The overwhelming majority of faculty contracts are, of course, negotiated without a strike. Both parties ordinarily prefer a solution and, despite competing financial aims, are willing to work toward one. The Eastern Michigan administration's determination to break the faculty's will is not unprecedented but surely atypical.
As we left the hall a huge storm broke. Nothing less could have kept people from the picket lines, though when the skies cleared faculty were out on the streets again. A hundred of them were still there at 10 p.m. that night, chanting "Talk, Don't Walk" before the administration building.
Meanwhile we were back at negotiations. There I got to see a master at work. Ernie Benjamin, a 30-year veteran of collective bargaining, was in town from the national AAUP office to advise the campus professors. He would quietly predict every administration action before it happened. He estimated they would deliver a "last and best" offer minutes before they broke off negotiations, just so they could claim we hadn't responded to it. We decided to draft a counter offer without seeing their terms, though Ernie, as it happened, predicted exactly what they would propose. The team reduced its demands somewhat, printed out new spreadsheets, and delivered them to the administration negotiators at 9:58, immediately after receiving their's. At first the administration representatives refused to accept our proposal, claiming it was already 10 p.m., but our people proved otherwise.
The following morning, more than 90 percent of faculty members honored the strike and did not attend their classes. Students picketed the administration the rest of the week. The union had advised new faculty to meet their classes, since they would otherwise not have health care coverage initiated. But the faculty had spoken with one voice, though a strike carries a special emotional burden for them. They would prefer to be partners with the administration. They cannot leave their classrooms, their offices, and their labs without psychologically leaving much of themselves behind. It is not just a job; it is who they are. At Eastern Michigan the administration decided to exploit that special loyalty. The faculty stood together in support of shared governance and fair practices. When nearly 400 faculty met again on Friday, not one suggested calling off the strike. Sometimes solidarity deserves to be remembered forever.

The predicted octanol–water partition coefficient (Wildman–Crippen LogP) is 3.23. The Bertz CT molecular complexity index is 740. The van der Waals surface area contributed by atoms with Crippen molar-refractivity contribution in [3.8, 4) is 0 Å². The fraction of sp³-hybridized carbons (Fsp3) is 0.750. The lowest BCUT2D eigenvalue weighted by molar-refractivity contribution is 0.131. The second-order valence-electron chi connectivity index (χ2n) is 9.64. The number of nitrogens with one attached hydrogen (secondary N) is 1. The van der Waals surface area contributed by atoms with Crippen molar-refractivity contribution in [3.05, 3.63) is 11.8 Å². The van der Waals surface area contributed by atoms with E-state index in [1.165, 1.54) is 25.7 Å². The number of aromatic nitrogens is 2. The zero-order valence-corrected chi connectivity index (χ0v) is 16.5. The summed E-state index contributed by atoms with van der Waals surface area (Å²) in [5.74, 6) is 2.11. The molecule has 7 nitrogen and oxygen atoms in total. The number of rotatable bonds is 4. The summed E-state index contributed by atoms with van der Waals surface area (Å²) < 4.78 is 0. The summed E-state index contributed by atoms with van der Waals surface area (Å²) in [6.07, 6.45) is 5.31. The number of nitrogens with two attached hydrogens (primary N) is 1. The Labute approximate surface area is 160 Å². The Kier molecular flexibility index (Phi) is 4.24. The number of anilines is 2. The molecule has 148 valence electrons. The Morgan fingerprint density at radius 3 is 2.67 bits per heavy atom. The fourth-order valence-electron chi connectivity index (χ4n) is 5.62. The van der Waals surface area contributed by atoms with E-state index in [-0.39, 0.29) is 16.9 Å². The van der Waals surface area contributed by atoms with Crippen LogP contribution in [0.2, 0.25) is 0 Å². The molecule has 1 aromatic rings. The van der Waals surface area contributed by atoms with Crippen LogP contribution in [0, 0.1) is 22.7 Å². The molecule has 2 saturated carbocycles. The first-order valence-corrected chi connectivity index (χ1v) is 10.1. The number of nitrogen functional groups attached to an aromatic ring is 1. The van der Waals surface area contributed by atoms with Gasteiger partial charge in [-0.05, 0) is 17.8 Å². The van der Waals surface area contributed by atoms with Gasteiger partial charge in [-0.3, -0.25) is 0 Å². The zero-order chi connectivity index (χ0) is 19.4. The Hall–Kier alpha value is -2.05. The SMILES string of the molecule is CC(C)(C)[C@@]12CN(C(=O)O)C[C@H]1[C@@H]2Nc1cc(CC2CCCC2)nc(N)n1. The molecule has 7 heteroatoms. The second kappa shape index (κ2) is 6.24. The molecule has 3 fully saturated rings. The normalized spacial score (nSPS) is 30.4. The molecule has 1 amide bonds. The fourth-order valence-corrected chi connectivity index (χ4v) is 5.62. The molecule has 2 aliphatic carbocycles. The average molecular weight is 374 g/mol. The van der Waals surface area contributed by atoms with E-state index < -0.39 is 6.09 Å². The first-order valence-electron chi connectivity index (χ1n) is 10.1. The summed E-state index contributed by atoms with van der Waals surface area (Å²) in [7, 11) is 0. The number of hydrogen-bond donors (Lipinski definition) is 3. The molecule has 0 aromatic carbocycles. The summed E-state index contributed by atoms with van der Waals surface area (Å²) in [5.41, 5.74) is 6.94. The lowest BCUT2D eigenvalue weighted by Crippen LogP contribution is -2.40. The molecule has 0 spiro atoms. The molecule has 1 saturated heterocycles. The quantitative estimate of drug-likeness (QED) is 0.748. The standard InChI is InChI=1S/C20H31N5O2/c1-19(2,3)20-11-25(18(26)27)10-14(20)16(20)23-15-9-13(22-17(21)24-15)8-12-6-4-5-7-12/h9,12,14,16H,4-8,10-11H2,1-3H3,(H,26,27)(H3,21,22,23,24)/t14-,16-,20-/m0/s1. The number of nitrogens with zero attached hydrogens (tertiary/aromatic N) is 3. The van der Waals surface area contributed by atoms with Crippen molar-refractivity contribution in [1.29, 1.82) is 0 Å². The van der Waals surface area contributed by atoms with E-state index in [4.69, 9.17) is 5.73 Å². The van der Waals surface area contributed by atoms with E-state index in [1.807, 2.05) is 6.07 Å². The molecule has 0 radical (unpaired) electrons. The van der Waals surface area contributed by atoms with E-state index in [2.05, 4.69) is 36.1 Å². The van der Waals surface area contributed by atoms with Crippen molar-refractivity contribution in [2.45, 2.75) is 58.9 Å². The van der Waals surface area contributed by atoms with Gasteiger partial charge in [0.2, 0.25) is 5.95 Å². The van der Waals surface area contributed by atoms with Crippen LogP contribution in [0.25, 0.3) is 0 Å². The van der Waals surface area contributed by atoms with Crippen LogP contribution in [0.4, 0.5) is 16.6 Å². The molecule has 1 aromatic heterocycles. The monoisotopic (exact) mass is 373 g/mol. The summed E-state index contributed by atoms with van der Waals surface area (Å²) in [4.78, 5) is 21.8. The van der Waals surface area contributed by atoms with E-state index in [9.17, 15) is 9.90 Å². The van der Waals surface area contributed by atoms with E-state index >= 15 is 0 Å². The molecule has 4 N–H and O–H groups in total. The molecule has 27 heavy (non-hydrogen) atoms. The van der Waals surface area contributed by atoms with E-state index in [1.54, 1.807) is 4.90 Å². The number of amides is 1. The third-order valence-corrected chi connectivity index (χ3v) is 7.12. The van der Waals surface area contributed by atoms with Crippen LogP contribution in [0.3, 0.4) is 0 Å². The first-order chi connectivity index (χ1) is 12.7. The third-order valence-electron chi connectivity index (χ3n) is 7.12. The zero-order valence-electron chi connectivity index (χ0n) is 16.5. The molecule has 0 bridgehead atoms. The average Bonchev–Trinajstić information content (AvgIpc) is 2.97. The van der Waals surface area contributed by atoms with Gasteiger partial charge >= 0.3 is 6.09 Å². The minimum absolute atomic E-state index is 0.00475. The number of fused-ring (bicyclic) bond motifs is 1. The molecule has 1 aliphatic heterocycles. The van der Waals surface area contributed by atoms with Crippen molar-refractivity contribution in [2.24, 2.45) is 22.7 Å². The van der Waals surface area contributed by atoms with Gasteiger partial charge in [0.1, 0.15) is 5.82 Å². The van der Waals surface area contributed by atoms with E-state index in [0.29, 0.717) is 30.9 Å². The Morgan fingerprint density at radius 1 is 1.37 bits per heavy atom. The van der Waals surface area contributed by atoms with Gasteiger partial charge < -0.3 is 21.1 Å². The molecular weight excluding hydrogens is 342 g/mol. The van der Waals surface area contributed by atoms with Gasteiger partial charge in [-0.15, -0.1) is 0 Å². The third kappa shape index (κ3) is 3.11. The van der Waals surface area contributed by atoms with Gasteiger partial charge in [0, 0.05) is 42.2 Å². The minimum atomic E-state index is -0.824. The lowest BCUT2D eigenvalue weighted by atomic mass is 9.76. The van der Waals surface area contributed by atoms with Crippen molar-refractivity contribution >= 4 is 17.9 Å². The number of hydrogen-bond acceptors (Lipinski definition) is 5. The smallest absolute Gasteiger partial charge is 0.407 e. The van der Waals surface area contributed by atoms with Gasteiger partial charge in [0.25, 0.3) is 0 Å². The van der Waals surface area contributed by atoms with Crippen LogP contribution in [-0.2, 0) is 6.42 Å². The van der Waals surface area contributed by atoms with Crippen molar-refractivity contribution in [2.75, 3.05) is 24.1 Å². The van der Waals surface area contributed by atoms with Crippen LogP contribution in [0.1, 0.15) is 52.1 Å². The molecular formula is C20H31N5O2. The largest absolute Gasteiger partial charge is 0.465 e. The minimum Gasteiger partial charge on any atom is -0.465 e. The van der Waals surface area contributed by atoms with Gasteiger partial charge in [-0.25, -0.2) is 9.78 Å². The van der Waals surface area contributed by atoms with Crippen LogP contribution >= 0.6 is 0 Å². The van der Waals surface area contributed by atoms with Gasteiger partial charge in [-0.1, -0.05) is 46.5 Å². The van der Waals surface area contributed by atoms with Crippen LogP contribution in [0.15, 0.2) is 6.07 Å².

Cary Nelson is president of the American Association of University Professors and a professor of English at the University of Illinois at Urbana-Champaign.